Le Road Trip by Vivian Swift
Tender is the Night  by F. Scott Fitzgerald
Gigi by Colette
Foreign Bodies by Cynthia Ozick

Short Stories by:
Emile Zola
Guy de Maupassant

The Hedgehog (coming to Netflix 6/26)
Babette's Feast
The Diving Bell and the Butterfly

Will you be joining us?

Thursday, June 21, 2012

The Uninvited Guests by Sadie Jones

The Uninvited Guests
by Sadie Jones
Harper, 2012
272 pages

Book Description:
One late spring evening in 1912, in the kitchens at Sterne, preparations begin for an elegant supper party in honor of Emerald Torrington's twentieth birthday. But only a few miles away, a dreadful accident propels a crowd of mysterious and not altogether savory survivors to seek shelter at the ramshackle manor—and the household is thrown into confusion and mischief.

The cook toils over mock turtle soup and a chocolate cake covered with green sugar roses, which the hungry band of visitors is not invited to taste. But nothing, it seems, will go according to plan. As the passengers wearily search for rest, the house undergoes a strange transformation. One of their number (who is most definitely not a gentleman) makes it his business to join the birthday revels.

Evening turns to stormy night, and a most unpleasant parlor game threatens to blow respectability to smithereens: Smudge Torrington, the wayward youngest daughter of the house, decides that this is the perfect moment for her Great Undertaking.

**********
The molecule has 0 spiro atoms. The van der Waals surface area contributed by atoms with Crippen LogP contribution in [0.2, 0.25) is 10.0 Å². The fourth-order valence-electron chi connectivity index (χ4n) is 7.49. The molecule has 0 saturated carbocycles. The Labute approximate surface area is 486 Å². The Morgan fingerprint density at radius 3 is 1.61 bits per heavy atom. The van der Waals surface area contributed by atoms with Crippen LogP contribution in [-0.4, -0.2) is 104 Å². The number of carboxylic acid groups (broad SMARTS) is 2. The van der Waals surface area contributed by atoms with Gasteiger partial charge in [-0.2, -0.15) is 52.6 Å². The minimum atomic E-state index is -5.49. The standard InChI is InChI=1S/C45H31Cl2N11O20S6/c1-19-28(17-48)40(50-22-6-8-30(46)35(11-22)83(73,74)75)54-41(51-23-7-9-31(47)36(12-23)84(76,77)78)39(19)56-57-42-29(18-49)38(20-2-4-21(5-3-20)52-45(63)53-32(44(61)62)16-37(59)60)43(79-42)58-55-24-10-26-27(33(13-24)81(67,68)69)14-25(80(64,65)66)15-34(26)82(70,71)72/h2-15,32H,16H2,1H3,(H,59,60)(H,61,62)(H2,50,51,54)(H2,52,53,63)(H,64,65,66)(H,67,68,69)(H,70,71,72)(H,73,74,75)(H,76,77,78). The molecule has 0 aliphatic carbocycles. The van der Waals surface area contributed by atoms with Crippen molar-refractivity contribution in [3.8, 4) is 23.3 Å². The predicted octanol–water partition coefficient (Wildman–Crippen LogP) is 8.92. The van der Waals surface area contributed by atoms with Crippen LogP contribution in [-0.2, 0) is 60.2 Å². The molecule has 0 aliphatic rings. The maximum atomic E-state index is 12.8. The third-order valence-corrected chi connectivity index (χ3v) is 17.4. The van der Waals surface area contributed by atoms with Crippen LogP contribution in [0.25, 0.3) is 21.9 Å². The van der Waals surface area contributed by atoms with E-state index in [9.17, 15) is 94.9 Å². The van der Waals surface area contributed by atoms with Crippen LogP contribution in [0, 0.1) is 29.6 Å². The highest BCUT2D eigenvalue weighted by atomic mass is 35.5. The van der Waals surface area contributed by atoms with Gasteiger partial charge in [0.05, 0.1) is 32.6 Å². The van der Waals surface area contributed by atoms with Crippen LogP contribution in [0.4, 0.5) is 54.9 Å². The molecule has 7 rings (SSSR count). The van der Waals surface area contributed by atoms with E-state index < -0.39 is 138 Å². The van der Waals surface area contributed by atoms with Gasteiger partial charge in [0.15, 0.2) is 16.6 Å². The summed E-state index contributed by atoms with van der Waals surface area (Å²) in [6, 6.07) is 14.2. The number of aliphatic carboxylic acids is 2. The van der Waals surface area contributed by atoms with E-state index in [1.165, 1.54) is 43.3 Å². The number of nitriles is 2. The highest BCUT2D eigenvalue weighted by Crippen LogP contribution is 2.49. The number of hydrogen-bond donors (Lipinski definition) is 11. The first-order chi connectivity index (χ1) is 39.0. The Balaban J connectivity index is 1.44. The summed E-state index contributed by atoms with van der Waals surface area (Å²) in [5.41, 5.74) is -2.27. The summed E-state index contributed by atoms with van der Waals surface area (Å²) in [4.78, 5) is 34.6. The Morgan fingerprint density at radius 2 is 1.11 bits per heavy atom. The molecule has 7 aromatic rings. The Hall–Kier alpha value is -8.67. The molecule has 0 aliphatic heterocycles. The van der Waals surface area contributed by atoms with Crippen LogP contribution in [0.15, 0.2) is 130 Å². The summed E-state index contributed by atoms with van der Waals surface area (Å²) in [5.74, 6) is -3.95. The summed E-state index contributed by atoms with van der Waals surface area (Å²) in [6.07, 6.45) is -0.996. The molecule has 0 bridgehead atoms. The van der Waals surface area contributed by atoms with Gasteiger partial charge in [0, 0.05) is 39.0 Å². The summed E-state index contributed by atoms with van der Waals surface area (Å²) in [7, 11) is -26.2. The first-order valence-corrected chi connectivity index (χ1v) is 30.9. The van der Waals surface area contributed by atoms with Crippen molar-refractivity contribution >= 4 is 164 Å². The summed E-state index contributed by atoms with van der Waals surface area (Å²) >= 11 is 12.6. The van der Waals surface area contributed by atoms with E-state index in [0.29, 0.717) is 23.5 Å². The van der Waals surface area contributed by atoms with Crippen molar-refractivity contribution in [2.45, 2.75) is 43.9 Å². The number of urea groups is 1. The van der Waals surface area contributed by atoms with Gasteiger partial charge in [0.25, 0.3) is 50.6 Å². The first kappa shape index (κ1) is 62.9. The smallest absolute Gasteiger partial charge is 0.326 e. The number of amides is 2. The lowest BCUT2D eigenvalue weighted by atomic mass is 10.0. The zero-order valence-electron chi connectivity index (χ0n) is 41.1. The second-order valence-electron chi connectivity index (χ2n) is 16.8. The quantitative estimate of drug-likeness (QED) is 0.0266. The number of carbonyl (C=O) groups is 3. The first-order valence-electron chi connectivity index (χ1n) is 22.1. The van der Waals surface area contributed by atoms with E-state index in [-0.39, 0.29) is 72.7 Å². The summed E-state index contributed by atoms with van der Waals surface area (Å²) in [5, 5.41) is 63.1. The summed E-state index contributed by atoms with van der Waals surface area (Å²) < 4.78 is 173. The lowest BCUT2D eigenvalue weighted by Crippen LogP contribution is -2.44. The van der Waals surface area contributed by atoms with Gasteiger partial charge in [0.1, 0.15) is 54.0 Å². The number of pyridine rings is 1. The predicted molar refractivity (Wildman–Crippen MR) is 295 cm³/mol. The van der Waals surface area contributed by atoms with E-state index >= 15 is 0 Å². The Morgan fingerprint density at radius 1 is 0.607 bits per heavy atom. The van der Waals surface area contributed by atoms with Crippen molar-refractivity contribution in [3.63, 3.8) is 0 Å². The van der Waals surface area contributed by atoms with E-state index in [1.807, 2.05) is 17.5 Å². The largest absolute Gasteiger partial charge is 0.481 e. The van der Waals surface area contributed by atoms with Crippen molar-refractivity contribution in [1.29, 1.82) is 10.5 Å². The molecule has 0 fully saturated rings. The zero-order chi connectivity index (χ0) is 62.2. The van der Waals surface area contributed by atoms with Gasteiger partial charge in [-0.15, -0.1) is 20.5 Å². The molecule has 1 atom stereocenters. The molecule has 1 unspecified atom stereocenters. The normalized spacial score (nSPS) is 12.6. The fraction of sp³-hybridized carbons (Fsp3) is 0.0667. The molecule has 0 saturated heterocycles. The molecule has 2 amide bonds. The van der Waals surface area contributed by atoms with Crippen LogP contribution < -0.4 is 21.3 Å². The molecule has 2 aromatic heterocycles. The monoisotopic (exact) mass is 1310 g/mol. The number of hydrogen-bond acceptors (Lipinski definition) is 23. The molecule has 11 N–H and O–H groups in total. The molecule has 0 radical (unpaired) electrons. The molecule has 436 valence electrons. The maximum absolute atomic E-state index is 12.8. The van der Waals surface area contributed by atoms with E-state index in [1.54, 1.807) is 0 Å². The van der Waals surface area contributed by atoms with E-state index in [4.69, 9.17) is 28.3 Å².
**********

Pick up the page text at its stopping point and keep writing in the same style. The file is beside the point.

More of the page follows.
The Uninvited Guests is the bewitching new novel from the critically acclaimed Sadie Jones. The prizewinning author triumphs in this frightening yet delicious drama of dark surprises—where social codes are uprooted and desire daringly trumps propriety—and all is alight with Edwardian wit and opulence. (from

My thoughts:

I'll admit to being initially drawn to The Uninvited Guests by the cover. Shallow, I know, but there you have it. When positive reviews began appearing around the blogosphere, I added my name to the library hold list and reached the top in just a few weeks. At home, I was delighted to discover the novel has gorgeous endpapers, too. This is a very visually appealing book!

The Edwardian Era setting helped satisfy my Downton Abbey withdrawal syndrome, and I immediately enjoyed the author's use of language - so smart and witty. Several laugh-out-loud moments had my family raising eyebrows and glancing in my direction. The novel was a quick read and I finished the final half in a single afternoon, an unusual occurrence for me.

My verdict? Enjoyable overall, yet it fell short of my expectations. The story seemed a little flat and the macabre plot elements just seemed weird. I was expecting more to be made of Smudge's drawings, especially since they adorn the endpapers. The characters, in general, weren't especially likable and I never really cared about any of them.